To provide a complete disclosure of the invention, reference is made to the appended drawings and following description of one particular and preferred embodiment.
As described in greater detail in the section herein dealing with the system's operation, radar 11 may in the absence of an effective jamming signal function to locate and track the actual position of the aircraft by receiving and processing the radar return signal reflected by the target aircraft. The position of the aircraft is located by its angular coordinates and range (distance) with respect to the location of radar 11. If in an attempt to defeat skin tracking by radar 11, a noise jamming signal is radiated by and from target aircraft 12, many radar tracking systems such as radar 11, have alternative receiving modes which enable them to home on and track a noise signal source even though the return signal from the aircraft skin is masked by the jamming signal. Hence, radar 11 functioning in such a noise tracking mode will continue to provide the angle information of the position of aircraft 12, even though the range information is denied because of the masking effect of the jamming signal.
With the addition of the single wire transmission line subsystem 14, a ventriloqual-like radiation of the noise signal is achieved so that the tracking radar 11 is denied both range and angle information. The noise signal generated onboard aircraft 12 is coupled by launcher 16 to the leading end of the single wire transmission line 18 which is characterized by low loss and low leakage transmission. The noise signal energy travels, as a surface wave, the length of line 18 to the trailing end thereof where the energy is intercepted by drogue radiator 20 and radiated thereby transversely outwardly from that location, such that a portion of the radiation propagates toward the tracking radar 11. The length of transmission line 18 is selected so that the angle error between the actual position of aircraft 12 and the apparent position (because of the noise source) at drogue 12 is, for a typical range from radar 11, greater than the destruction radius of any anticipated anti-aircraft weaponry. Thus, the angle a that is subtended at the tracking radar 11 by the length of the single wire transmission line 18 should be large enough given the distance (range) of aircraft 12 from radar 11 to dispose drogue radiator 20 far enough behind aircraft 12 so that artillery, armed missiles or rockets, when exploded in the vicinity of the drogue radiator will not inflict disabling damage on aircraft 12.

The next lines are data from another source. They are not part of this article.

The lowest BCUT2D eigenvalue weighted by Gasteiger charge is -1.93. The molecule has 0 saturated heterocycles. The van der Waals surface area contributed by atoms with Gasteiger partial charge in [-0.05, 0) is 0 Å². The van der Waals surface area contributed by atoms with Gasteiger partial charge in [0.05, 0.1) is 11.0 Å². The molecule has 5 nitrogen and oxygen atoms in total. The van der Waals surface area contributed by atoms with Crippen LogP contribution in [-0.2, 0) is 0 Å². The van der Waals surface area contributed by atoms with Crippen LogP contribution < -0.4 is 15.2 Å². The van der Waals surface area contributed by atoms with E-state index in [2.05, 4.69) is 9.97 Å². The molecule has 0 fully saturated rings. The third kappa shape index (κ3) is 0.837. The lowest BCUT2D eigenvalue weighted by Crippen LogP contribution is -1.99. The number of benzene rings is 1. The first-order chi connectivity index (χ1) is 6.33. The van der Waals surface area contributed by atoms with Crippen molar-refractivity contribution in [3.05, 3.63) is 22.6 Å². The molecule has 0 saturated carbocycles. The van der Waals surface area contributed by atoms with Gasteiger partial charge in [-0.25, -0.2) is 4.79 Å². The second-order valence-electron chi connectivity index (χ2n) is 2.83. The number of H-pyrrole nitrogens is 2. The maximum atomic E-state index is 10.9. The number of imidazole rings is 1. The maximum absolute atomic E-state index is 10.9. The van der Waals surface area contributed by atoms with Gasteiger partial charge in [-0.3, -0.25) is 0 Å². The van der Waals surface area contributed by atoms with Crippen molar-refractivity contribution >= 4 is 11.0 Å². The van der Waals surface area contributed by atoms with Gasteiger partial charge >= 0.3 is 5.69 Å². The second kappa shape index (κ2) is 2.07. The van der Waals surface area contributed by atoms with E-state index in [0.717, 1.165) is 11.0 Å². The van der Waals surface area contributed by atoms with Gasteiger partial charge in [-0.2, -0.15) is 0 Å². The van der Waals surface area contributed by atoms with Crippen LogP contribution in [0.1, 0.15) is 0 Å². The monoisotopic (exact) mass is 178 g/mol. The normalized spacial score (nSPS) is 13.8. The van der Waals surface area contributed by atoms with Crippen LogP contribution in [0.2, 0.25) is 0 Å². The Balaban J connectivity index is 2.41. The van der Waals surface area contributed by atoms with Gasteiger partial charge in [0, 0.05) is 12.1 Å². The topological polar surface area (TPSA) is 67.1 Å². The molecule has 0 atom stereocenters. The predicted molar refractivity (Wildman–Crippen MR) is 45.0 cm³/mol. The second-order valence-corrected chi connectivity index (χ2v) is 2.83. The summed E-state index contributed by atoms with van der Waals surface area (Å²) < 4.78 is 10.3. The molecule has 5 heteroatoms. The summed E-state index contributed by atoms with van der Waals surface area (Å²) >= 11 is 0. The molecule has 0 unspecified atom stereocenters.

Now with reference to